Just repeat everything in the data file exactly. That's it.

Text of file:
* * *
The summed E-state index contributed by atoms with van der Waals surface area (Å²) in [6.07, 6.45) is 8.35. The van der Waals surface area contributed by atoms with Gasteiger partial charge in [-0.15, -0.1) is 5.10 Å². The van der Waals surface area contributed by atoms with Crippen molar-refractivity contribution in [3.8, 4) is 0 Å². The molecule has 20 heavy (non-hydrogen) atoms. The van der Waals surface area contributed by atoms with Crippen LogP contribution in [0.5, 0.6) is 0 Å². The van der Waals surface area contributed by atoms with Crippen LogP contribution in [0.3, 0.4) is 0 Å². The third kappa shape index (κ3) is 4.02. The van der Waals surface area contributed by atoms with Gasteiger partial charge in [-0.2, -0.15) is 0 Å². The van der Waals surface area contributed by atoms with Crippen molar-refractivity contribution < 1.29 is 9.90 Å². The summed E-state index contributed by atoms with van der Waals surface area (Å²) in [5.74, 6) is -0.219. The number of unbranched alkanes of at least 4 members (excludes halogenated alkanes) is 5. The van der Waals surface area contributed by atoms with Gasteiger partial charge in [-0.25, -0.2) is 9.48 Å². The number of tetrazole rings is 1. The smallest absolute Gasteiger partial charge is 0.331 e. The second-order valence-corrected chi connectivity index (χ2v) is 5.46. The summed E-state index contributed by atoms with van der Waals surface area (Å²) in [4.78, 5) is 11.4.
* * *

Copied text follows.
The summed E-state index contributed by atoms with van der Waals surface area (Å²) in [6.07, 6.45) is 8.35. The van der Waals surface area contributed by atoms with Gasteiger partial charge in [-0.15, -0.1) is 5.10 Å². The van der Waals surface area contributed by atoms with Crippen molar-refractivity contribution in [3.8, 4) is 0 Å². The molecule has 20 heavy (non-hydrogen) atoms. The van der Waals surface area contributed by atoms with Crippen LogP contribution in [0.5, 0.6) is 0 Å². The van der Waals surface area contributed by atoms with Crippen LogP contribution in [0.3, 0.4) is 0 Å². The third kappa shape index (κ3) is 4.02. The van der Waals surface area contributed by atoms with Gasteiger partial charge in [-0.2, -0.15) is 0 Å². The van der Waals surface area contributed by atoms with Crippen molar-refractivity contribution < 1.29 is 9.90 Å². The summed E-state index contributed by atoms with van der Waals surface area (Å²) in [5.74, 6) is -0.219. The number of unbranched alkanes of at least 4 members (excludes halogenated alkanes) is 5. The van der Waals surface area contributed by atoms with Gasteiger partial charge in [-0.25, -0.2) is 9.48 Å². The number of tetrazole rings is 1. The smallest absolute Gasteiger partial charge is 0.331 e. The second-order valence-corrected chi connectivity index (χ2v) is 5.46. The summed E-state index contributed by atoms with van der Waals surface area (Å²) in [4.78, 5) is 11.4.